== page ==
HealthSheets™


What to Do When Your Child Is Vomiting

Father giving sick child in bed water by spoonfuls.

When your child vomits (throws up), it’s normal to be concerned or worried. But vomiting is usually not due to a major health problem. Vomiting is most often caused by viral infection or food poisoning. It usually lasts only a day or two. The biggest concern when your child is vomiting is dehydration (too little fluid in the body). This sheet tells you what you can do to help your child feel better and stay hydrated.

How is vomiting treated at home?

  • Stomach rest. Keep your child from eating or drinking for 30 to 60 minutes after vomiting. This gives your child’s stomach a chance to recover.

  • Replacing fluids. Dehydration can be a problem when your child is vomiting. Begin replacing fluids after your child has not vomited for 30 to 60 minutes. To do this: 

    • Wait until your child feels well enough to ask for a drink. Don’t force your child to drink if he or she still feels unwell. And don’t wake your child to drink if he or she is sleeping.

    • Start by giving your child very small amounts (1/2 oz or less) of fluid every 5 to 10 minutes. Use a teaspoon instead of a glass to give fluids.

    • Use water or another clear, noncarbonated liquid. Breast milk may be given if your child is breastfeeding.

    • If your child vomits the fluid, wait at least another 30 minutes. Then begin again with a very small amount of fluid every 5 to 10 minutes.

    • If your child is having trouble swallowing liquids, offer frozen juice bars or ice chips.

    • Pedialyte or another rehydration drink may be used if your child is dehydrated from repeated vomiting.

  • Solid food.  If your child is hungry and asking for food, try giving small amounts of a bland food. This includes crackers, dry cereal, rice, or noodles. Avoid giving your child greasy, fatty, or spicy foods for a few days as your child recovers.

  • Medicines. If your child has a fever, ask your healthcare provider if you can give an over-the-counter medicine, such as acetaminophen. These medicines may also be available in suppository form if your child is still vomiting. Talk with your pharmacist to learn more. Don’t give your child aspirin to relieve a fever. Using aspirin to treat a fever in children could cause a serious condition called Reye syndrome. Also, ibuprofen is not approved for infants under 6 months of age.

When to call your child's healthcare provider

Call your child's healthcare provider right away if your otherwise healthy child has any of the following:

  • Fever (see Fever and children, below)

  • Vomiting several times an hour for several hours

  • Bloody vomit

  • Greenish vomit (contains bile)

  • Stomach pain

  • Uncontrolled retching (without producing vomit)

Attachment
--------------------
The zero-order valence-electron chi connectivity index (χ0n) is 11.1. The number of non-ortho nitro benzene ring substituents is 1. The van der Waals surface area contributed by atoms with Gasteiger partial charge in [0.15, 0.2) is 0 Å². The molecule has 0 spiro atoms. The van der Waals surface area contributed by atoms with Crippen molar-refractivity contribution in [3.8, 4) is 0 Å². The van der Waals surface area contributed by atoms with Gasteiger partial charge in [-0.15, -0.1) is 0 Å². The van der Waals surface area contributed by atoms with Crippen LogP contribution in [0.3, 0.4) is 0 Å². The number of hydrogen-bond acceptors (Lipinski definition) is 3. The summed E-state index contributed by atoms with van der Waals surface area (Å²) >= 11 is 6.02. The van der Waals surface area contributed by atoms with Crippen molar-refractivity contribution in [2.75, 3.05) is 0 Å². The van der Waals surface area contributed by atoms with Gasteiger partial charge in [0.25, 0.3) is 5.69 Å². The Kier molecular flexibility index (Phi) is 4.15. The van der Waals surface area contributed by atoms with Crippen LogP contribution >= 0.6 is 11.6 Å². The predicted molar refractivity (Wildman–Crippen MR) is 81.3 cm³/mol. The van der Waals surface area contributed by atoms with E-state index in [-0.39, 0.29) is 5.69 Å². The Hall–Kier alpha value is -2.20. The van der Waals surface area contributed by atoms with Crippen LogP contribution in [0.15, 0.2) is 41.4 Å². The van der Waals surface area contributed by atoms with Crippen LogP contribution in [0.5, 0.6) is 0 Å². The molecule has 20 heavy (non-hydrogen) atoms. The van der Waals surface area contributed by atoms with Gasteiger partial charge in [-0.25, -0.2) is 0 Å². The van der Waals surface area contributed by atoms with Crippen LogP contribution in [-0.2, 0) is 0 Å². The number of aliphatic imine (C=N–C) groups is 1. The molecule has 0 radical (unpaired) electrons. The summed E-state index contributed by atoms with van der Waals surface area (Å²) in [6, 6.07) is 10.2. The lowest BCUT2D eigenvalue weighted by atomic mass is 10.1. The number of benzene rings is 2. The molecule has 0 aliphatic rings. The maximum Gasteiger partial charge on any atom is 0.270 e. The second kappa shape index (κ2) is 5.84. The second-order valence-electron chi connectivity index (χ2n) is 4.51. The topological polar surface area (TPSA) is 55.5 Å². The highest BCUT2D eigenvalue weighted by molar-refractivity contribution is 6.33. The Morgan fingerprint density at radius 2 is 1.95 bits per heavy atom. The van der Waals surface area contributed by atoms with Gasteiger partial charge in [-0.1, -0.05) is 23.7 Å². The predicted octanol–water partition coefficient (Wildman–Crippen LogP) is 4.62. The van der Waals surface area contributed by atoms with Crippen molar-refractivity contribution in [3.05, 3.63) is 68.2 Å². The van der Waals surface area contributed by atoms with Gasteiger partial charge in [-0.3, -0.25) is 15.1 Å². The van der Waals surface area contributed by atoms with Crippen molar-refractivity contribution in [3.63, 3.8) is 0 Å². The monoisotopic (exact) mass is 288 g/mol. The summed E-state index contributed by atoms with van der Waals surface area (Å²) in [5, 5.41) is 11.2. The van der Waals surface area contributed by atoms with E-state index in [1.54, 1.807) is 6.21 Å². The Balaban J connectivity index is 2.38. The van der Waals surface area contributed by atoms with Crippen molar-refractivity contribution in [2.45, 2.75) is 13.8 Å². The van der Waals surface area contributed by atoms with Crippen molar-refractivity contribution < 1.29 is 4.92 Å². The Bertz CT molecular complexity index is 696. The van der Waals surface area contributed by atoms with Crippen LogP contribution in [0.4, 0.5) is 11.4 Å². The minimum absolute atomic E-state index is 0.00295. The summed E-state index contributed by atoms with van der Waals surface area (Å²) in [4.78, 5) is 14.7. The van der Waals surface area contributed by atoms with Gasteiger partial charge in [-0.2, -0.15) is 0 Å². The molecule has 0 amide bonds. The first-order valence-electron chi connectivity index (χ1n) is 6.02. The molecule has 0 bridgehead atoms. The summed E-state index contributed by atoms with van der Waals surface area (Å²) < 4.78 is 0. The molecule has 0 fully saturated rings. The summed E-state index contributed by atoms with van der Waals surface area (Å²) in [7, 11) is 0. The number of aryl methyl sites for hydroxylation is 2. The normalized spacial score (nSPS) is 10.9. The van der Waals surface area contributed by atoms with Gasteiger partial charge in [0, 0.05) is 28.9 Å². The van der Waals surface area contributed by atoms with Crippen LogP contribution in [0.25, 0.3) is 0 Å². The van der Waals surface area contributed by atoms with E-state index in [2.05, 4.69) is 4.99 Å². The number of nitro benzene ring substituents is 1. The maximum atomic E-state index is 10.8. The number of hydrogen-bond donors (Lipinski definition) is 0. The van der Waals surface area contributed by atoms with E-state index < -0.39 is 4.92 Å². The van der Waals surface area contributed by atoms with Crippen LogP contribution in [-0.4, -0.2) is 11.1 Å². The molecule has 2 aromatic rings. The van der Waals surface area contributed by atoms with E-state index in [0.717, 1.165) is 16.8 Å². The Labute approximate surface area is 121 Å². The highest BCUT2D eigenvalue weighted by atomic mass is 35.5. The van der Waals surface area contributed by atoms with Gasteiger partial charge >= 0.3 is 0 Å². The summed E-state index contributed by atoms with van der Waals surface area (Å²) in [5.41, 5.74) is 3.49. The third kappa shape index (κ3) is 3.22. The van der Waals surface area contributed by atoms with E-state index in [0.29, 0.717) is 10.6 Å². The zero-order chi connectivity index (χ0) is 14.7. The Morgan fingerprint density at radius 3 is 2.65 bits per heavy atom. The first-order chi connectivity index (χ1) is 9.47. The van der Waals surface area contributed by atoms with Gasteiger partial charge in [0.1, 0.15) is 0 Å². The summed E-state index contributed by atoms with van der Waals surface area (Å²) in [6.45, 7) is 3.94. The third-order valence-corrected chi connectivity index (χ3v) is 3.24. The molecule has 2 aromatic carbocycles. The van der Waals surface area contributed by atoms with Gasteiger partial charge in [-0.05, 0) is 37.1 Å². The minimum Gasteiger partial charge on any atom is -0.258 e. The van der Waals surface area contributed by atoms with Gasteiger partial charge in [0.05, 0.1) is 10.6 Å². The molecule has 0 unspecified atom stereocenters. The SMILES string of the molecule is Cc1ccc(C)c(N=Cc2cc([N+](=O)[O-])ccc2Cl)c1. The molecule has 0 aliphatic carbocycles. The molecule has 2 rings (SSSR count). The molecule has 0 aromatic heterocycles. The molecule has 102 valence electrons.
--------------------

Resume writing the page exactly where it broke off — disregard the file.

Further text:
• Vomiting after taking prescription medicine

  • Very forceful vomiting (projectile vomiting)

Signs and symptoms of dehydration

  • Listless or lethargic behavior

  • No urine for 6 to 8 hours or very dark urine

  • Child refuses fluids for 6 to 8 hours

  • Dry mouth or sunken eyes

 

Fever and children

Always use a digital thermometer to check your child’s temperature. Never use a mercury thermometer.

For infants and toddlers, be sure to use a rectal thermometer correctly. A rectal thermometer may accidentally poke a hole in (perforate) the rectum. It may also pass on germs from the stool. Always follow the product maker’s directions for proper use. If you don’t feel comfortable taking a rectal temperature, use another method. When you talk to your child’s healthcare provider, tell him or her which method you used to take your child’s temperature.

Here are guidelines for fever temperature. Ear temperatures aren’t accurate before 6 months of age. Don’t take an oral temperature until your child is at least 4 years old.

Infant under 3 months old:

  • Ask your child’s healthcare provider how you should take the temperature.

  • Rectal or forehead (temporal artery) temperature of 100.4°F (38°C) or higher, or as directed by the provider

  • Armpit temperature of 99°F (37.2°C) or higher, or as directed by the provider

Child age 3 to 36 months:

  • Rectal, forehead (temporal artery), or ear temperature of 102°F (38.9°C) or higher, or as directed by the provider

  • Armpit temperature of 101°F (38.3°C) or higher, or as directed by the provider

Child of any age:

  • Repeated temperature of 104°F (40°C) or higher, or as directed by the provider

  • Fever that lasts more than 24 hours in a child under 2 years old. Or a fever that lasts for 3 days in a child 2 years or older.

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